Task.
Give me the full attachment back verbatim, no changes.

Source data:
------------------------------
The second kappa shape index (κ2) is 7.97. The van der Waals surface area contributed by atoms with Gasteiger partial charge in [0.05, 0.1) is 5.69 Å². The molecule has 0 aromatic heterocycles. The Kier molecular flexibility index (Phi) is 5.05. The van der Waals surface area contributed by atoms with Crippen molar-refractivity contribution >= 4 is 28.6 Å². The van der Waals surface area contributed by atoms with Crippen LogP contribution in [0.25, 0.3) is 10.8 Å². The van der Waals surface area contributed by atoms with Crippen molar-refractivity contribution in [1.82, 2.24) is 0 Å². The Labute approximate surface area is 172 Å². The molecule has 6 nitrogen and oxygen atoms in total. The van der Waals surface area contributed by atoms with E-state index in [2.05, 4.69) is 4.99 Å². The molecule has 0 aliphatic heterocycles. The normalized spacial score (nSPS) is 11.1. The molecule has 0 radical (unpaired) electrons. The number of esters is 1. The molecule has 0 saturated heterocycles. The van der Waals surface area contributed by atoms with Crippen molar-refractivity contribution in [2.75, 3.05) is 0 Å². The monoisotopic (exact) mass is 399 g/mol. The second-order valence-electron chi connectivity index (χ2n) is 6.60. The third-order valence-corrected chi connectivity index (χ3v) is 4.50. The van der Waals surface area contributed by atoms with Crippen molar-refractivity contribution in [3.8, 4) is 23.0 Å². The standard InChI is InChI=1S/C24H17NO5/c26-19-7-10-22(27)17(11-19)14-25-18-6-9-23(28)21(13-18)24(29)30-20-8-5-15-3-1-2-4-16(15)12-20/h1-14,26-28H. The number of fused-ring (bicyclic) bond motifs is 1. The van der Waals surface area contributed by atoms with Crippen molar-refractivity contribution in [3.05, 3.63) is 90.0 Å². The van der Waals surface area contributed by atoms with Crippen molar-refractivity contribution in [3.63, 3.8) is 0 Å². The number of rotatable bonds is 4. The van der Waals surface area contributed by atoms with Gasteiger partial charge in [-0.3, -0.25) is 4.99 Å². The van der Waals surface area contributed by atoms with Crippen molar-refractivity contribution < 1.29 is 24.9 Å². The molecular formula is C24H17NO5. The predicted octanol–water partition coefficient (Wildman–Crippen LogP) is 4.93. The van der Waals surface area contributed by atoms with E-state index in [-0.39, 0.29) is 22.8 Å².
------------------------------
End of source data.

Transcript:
The second kappa shape index (κ2) is 7.97. The van der Waals surface area contributed by atoms with Gasteiger partial charge in [0.05, 0.1) is 5.69 Å². The molecule has 0 aromatic heterocycles. The Kier molecular flexibility index (Phi) is 5.05. The van der Waals surface area contributed by atoms with Crippen molar-refractivity contribution >= 4 is 28.6 Å². The van der Waals surface area contributed by atoms with Crippen LogP contribution in [0.25, 0.3) is 10.8 Å². The van der Waals surface area contributed by atoms with Crippen molar-refractivity contribution in [1.82, 2.24) is 0 Å². The Labute approximate surface area is 172 Å². The molecule has 6 nitrogen and oxygen atoms in total. The van der Waals surface area contributed by atoms with E-state index in [2.05, 4.69) is 4.99 Å². The molecule has 0 aliphatic heterocycles. The normalized spacial score (nSPS) is 11.1. The molecule has 0 radical (unpaired) electrons. The number of esters is 1. The molecule has 0 saturated heterocycles. The van der Waals surface area contributed by atoms with Crippen molar-refractivity contribution in [2.75, 3.05) is 0 Å². The monoisotopic (exact) mass is 399 g/mol. The second-order valence-electron chi connectivity index (χ2n) is 6.60. The third-order valence-corrected chi connectivity index (χ3v) is 4.50. The van der Waals surface area contributed by atoms with Crippen molar-refractivity contribution in [3.8, 4) is 23.0 Å². The standard InChI is InChI=1S/C24H17NO5/c26-19-7-10-22(27)17(11-19)14-25-18-6-9-23(28)21(13-18)24(29)30-20-8-5-15-3-1-2-4-16(15)12-20/h1-14,26-28H. The number of fused-ring (bicyclic) bond motifs is 1. The van der Waals surface area contributed by atoms with Crippen molar-refractivity contribution in [3.05, 3.63) is 90.0 Å². The van der Waals surface area contributed by atoms with Crippen molar-refractivity contribution in [3.63, 3.8) is 0 Å². The number of rotatable bonds is 4. The van der Waals surface area contributed by atoms with Gasteiger partial charge in [-0.3, -0.25) is 4.99 Å². The van der Waals surface area contributed by atoms with Crippen molar-refractivity contribution < 1.29 is 24.9 Å². The molecular formula is C24H17NO5. The predicted octanol–water partition coefficient (Wildman–Crippen LogP) is 4.93. The van der Waals surface area contributed by atoms with E-state index in [-0.39, 0.29) is 22.8 Å².